Finding a private tutor has become so much easier in recent years, thanks notably to the Internet and sites like Tutorially™ that provide directories for personal tutors to help them find students, as well as being well indexed by search engines so students can find them. With so many people asking themselves: 'how should I go about finding reputable tutors near me?' Finding a personal tutor has become easier with the arrival of the Internet, and recent innovations such as online tutoring mean you are no longer restricted to your local area. Finding a good private tutor, however, remains as difficult as ever. And a tutor may be great for one student, but not so great for the next. In this article, we’ll go over the most fundamental elements that determine the success of a student/tutor relationship – chemistry, cost and capability – helping you to find the hit and avoid the miss!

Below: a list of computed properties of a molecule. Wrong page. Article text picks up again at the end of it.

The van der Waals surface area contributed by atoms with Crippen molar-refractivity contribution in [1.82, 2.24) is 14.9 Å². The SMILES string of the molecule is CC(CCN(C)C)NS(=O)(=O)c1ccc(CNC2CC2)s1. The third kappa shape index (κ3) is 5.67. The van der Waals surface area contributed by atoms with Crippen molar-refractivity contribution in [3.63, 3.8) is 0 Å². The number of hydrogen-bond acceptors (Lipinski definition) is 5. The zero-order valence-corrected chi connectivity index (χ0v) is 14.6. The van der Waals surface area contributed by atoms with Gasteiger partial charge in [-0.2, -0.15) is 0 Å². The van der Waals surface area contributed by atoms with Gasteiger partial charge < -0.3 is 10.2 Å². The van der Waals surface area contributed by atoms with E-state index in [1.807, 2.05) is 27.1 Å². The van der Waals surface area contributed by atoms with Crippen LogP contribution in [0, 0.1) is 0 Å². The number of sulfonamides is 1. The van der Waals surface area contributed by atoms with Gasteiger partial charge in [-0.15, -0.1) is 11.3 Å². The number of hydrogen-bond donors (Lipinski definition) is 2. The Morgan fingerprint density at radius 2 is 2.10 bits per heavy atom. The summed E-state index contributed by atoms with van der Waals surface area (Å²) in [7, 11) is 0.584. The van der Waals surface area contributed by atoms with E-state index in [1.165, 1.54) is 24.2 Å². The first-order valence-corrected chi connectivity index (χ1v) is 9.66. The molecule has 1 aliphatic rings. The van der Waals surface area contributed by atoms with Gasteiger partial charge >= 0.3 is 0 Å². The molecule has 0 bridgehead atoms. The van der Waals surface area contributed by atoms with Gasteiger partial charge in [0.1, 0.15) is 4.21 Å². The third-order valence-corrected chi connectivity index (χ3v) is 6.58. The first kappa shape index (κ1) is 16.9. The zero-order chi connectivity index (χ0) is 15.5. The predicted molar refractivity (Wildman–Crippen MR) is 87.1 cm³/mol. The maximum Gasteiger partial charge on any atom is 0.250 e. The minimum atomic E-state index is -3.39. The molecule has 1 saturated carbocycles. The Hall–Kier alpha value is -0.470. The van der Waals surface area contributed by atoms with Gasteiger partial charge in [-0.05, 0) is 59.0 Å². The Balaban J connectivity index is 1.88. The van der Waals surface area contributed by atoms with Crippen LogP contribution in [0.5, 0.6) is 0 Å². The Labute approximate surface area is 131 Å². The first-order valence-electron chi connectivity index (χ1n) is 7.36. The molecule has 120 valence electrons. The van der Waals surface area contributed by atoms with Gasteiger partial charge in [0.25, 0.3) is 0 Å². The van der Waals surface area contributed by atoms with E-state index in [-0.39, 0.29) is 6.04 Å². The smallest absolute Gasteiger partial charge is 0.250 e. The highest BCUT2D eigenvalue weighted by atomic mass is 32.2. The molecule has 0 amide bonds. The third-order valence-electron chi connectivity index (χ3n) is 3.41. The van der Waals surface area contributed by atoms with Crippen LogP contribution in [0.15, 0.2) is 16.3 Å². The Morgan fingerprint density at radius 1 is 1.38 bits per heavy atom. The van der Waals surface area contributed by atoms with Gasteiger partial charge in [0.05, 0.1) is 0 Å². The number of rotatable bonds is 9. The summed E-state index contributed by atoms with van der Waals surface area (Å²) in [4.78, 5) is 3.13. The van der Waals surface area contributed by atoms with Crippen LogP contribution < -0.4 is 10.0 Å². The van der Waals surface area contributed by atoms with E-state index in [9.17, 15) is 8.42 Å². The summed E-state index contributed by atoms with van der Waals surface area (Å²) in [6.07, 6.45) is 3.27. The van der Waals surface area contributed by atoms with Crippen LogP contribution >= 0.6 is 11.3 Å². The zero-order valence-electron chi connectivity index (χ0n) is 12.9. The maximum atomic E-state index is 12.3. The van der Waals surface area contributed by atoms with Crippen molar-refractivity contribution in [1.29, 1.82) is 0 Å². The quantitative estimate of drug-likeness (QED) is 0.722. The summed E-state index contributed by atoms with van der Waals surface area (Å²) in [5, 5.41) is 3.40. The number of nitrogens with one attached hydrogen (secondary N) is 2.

As a parent, you are the best qualified to find a good tutor for your child. Make sure to take a look at your child’s school books to help you understand their academic strengths and weaknesses. Consider feedback from teachers at recent parent’s evenings when choosing a subject for a private tutor outside of school, but also keep in mind your child’s interests and passions. The reality here is you are going to be making your child do school work outside of school hours, and that weight will be far easier for all to bear with a little more enthusiasm for a subject.
Now that you have a handle on what you need from a tutor in professional terms, you can focus on the bigger picture. There are many ingredients that come together to make a good tutor, some can be easily validated where others call for using your gut. Few tutors will tick every box, so considering the overall result is more important than any single category.
The relationship between student and personal tutor might sound like a frivolous side issue to the important matter of education, but in reality, the chemistry of student and tutor is absolutely fundamental to the success of the partnership.